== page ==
Free truck-no maintenance costs? not really It is a program designed to do a few things. Freightliner hired 5 different owner operator operations. Each one of these operations were successful before Freightliner. That is why Freightliner contracted with us. We can find problems that only true road tests will find. Our blogs are about what makes us successful. Personally-I have been in this industry for 30 years. 12 of them as an owner operator. I have a BA degree in Business Administration with concentrations in Accounting and Economics. I failed my first DOT physical because of high blood pressure. I have lost 3 grand parents my dad and my brother to sudden death from heart disease. Yet-I have finished 9 marathons as a trucker. I care deeply not only about the health of the industry, but the health of the drivers. Each one of us brings something different to the program-and we are trying to help improve the industry.

  • Tom T

    No maintenance costs? Truck supplied? I did not know that.
    That`s not making it. He owes his soul to the company stove.

    He works for Freightliner and J.B. What happens when that all comes to an end and he has to start paying for everything. Making it is having your own rights a truck that`s paid for and a good steady well paying client base. This is the way it has been since de-regulation. People come into the business, he has what, 11 years? and they think they are making a fortune running for nothing. Sounds like another newbe story to me.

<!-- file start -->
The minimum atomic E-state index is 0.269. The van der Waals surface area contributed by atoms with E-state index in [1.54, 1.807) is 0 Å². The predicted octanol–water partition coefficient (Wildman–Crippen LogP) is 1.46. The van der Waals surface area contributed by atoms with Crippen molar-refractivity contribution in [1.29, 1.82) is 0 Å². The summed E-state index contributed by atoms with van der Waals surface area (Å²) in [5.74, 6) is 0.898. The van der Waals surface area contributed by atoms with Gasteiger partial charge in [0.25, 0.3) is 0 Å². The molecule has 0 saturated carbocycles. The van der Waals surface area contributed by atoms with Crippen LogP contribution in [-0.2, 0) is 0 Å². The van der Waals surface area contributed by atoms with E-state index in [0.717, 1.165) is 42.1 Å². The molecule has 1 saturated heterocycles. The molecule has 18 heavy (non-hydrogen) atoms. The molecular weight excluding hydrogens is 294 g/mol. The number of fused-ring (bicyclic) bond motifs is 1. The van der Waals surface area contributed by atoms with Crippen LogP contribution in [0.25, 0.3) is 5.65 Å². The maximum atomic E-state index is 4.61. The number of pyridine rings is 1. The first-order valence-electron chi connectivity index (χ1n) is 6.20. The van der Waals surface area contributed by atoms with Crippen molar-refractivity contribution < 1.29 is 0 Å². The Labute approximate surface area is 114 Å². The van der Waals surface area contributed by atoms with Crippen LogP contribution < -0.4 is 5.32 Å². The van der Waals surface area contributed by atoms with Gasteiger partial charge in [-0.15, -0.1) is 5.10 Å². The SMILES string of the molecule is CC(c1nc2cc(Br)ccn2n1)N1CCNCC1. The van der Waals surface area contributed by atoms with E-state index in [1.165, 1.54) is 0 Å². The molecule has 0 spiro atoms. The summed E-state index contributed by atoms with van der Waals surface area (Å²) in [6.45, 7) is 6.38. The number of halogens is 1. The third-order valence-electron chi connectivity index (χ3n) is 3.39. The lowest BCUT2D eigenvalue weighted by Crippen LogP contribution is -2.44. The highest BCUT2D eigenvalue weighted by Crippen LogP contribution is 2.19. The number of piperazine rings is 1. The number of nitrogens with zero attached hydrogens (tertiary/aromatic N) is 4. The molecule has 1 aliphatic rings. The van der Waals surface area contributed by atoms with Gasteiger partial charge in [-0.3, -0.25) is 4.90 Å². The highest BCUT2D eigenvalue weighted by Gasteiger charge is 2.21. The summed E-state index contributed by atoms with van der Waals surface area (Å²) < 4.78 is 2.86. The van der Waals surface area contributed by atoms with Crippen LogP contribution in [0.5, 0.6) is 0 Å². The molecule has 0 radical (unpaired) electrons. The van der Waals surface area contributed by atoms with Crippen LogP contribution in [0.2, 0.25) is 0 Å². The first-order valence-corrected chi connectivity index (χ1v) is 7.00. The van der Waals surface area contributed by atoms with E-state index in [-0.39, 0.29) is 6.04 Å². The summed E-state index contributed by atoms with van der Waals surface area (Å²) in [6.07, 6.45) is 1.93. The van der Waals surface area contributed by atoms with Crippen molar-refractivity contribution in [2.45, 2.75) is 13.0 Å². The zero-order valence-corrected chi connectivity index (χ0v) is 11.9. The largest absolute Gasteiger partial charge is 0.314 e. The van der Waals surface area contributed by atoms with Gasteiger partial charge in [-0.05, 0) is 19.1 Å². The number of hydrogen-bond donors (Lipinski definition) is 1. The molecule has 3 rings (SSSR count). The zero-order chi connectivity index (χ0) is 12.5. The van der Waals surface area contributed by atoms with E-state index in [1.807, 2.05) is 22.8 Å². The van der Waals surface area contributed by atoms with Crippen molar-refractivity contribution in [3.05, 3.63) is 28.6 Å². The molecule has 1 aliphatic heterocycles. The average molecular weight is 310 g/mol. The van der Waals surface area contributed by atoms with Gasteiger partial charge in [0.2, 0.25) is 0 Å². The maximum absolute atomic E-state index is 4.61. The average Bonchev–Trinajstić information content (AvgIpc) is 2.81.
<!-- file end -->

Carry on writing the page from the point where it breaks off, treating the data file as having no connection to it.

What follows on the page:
• Jeff Clark

    Smart matters. He was successful before Freightliner and JB. He’ll always be successful.

  • Tom T

    I am glad to hear your health is improving and I am
    also happy to know you have a positive attitude towards trucking. I have lived through a few tragedies myself. After 45 years I found out a basic fact of life.
    Smart as you your friend Jimmy are, in trucking as every other industry, there are no free lunches. I suspect that you just haven`t figured out yet who is paying for this one. Success as they say, is in eye of the beholder. I have a son who has been a truck driver for the same company for 24 years. It is a union job and he is home 4.5 days a week with paid holidays, 4 weeks paid vacation every year, all the benefits and he grosses between 80 and 90 thousand a year. When he retires he will have a hefty pension along with SS. This is another, in my view, form of success. In other words,
    if you have to work for J.B. along with Freightliner, why not get paid for it? After all, they are getting most of the profit. If they were not, they would not have a program. I do wish you and your friend all the best though.

  • Jeff Clark

    Thanks-Tom-Trust me we know. We work very hard for all of our customers-including Freightliner. I think that your son sounds like a smart driver.

  • Chuck C

    My hat is off to anyone who can make it in such a tough operating market as local intermodal. From everything I have read about Jimmy, he was already successful prior to TRS. Way to go Jimmy for being successful in a market where many fail… Good Job!

  • Kevin J. Reidy

    Add the true cost of operation, subtracting the TRS subsidies from the equation and then get back to me.

    If running cans for JB while carrying all the costs involved in running a tractor off of your own gross ,with no freebies from sponsors involved was so lucrative, drivers would be flocking to sign on with them.

    I’d don’t see any numbers, so any claims made should be taken with a grain of salt…in the end, this is just a puff piece for Freightliner.

  • Kendall Oakleaf

    Run containers and go broke >